Thursday, November 19, 2009

erika in the USA: NYC's not so bad

The last few days found me in New York City, that famed mecca of American ideals. I’ve never had much of a fondness for the city, what with it being huge and concrete and with rude people and stinkiness everywhere. But as I arched over the river on a tall green metal bridge and saw the classic glittering nighttime skyline stretched out before me, I realized afresh how beautiful New York can be.

I was in the city to visit my beloved cousin Corban and his charming girlfriend Adrienne, who were very gracious hosts in their sweet little Brooklyn apartment, and to check out a grad school program at NYU. Being in Brooklyn with such nice people and being able to see their comfortable lives made me realize that it’s not such an impossible thing to live in New York: I wouldn’t want to stay forever, but maybe I could do it for a while. This is a shocking consideration for me, as I have gone my entire life determinedly stating that I would never ever want to live in NYC. Thanks to Bangkok, though, I’ve become slightly immune to the rigors of big cities: at least in New York I can read the signs, ask passersby questions, know the laws, know the history, and pretty much know the system. I’m also to the point where the benefits available in the city, like the profusion of world-class institutions and opportunities and the conveniences of organized urban life, may outweigh my distaste for built environments and pee smell. I’m surprised to find that I’ve also changed enough that I now appreciate the fashion, food, and other cultural opportunities more than before. It’s like I’m growing up / becoming classier: who knew?!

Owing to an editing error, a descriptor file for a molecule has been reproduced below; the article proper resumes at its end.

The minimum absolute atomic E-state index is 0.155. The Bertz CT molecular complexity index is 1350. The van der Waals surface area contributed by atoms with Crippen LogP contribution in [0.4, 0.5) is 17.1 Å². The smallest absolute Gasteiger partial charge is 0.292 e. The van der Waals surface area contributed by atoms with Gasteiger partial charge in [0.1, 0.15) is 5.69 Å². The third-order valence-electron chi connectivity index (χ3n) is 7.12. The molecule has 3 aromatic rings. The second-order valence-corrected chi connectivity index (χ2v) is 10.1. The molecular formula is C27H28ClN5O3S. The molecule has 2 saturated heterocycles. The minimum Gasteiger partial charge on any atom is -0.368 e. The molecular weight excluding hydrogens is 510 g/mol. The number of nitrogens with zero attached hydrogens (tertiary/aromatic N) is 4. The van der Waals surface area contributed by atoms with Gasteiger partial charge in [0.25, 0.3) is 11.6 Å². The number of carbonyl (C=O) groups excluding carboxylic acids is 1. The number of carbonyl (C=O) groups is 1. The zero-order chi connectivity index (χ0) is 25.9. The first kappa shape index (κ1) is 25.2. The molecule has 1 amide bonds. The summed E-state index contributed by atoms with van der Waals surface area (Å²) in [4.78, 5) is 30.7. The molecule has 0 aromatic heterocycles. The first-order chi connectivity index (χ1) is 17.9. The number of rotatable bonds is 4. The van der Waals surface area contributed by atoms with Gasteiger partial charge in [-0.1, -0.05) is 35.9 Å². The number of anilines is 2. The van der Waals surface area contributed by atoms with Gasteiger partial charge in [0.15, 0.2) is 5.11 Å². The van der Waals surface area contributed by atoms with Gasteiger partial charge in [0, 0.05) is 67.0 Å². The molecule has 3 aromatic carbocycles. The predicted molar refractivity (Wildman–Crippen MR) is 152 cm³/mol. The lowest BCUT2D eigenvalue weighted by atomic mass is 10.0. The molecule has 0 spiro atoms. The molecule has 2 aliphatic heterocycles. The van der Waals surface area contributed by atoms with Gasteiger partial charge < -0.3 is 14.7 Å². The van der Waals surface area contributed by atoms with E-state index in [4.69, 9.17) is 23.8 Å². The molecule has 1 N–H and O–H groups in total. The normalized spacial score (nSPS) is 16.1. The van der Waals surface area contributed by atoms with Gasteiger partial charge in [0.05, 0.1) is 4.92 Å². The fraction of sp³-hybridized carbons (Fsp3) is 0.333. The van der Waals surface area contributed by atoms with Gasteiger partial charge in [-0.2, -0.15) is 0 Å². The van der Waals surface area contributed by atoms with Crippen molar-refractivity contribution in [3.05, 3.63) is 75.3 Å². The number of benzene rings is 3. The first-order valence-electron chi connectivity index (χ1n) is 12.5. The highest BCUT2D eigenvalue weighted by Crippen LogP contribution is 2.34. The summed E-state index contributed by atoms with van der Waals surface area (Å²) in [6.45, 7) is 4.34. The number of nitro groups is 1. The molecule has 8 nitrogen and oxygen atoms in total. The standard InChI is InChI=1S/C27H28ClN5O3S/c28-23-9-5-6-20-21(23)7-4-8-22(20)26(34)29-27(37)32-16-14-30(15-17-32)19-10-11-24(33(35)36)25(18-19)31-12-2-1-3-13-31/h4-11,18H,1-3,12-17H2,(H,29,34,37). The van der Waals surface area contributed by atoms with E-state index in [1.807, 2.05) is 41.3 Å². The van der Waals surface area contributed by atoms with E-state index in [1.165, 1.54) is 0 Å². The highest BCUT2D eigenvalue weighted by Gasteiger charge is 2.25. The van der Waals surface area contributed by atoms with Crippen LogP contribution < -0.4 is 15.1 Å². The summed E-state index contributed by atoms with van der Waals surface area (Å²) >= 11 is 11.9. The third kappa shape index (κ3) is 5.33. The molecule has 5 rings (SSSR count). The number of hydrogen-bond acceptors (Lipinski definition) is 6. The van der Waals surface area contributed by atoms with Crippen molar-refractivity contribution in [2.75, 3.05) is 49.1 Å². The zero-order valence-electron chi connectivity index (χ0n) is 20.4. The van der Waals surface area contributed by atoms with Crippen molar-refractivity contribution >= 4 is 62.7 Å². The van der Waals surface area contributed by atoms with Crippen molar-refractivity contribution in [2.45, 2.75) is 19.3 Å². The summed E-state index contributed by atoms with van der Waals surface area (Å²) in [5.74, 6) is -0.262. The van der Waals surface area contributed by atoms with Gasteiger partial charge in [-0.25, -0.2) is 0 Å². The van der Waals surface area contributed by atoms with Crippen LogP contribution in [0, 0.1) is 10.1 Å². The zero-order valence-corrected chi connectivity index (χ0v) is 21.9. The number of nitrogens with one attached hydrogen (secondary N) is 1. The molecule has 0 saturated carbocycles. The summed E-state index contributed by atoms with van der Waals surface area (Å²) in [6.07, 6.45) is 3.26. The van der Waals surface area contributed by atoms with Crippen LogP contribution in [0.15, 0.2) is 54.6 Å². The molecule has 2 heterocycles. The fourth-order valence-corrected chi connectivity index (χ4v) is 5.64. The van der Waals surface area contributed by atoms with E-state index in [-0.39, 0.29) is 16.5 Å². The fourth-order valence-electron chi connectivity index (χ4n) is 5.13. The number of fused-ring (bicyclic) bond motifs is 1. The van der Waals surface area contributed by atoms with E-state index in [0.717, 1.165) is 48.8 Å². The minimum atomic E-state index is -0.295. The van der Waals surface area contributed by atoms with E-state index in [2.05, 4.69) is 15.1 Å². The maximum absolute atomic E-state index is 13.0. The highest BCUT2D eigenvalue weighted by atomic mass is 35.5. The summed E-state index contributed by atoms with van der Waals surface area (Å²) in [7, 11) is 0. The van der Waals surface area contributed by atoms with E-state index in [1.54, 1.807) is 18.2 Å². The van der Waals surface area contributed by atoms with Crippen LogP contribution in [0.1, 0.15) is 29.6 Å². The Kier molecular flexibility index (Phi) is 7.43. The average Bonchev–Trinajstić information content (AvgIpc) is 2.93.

NYU was hilarious. I’d been in their part of the city before, both as a gay tourist (it’s in the middle of Greenwich Village, the gayest neighbourhood in an already gay city, and just blocks from the Stonewall Inn, the site of a pivotal gay riot) and as a performer back in college. I’d never really slowed down and observed the student population, though: oh oh so trendy, fast-talking intelligent yet naive rhetoric, posturing and prancing and pretentions, gay boys, bourgeois angst, but delightfully energetic, alive, engaged, and very well-connected. Kindof an embodiment of the stereotypes of the city. I was impressed by the program I was checking out, and am looking forward to applying.

On my way out of town I had the chance to meet up with a friend and former colleague, Marissa, with whom I crammed about three years of catching up into an hour’s lunch break. She’s an inspiring woman, and it was refreshing to soak up some of her enthusiasm for international social justice work.

No photos, since (as you’ve probably gathered by now) I didn’t bring any cameras with me on this trip. Instead let me part with lingering images from the city: the Statue of Liberty as seen through the piers of the Brooklyn Bridge. The joyful smiles of five old black homeless men singing perfect barbershop do-wop quintet. Two baggy-pants’d bucket-drummer teen boys huddled with their buckets over their heads in a doorway trying to stay dry in a cold cloudburst. A dignified old white silver-haired man striding ramrod-straight with the skirts of his black woollen trench coat billowing out behind him. The canyons of a long straight skyscraper-lined street fading into mist miles away.


clairebearkiss said...

oh man, we'd love to have you guys in NYC! I came for grad schoool, brought a crew with me, and have stayed even though some of the crew left. I keep telling myself I probably won't stay forever but I keep loving it.
Having Marissa as a practically-neighbor certainly does not hurt :D

cecily said...

Good luck in applying to the NYU program & SAFE travels.

Sylvia said...

There's also Manhattanhenge.
(google it!)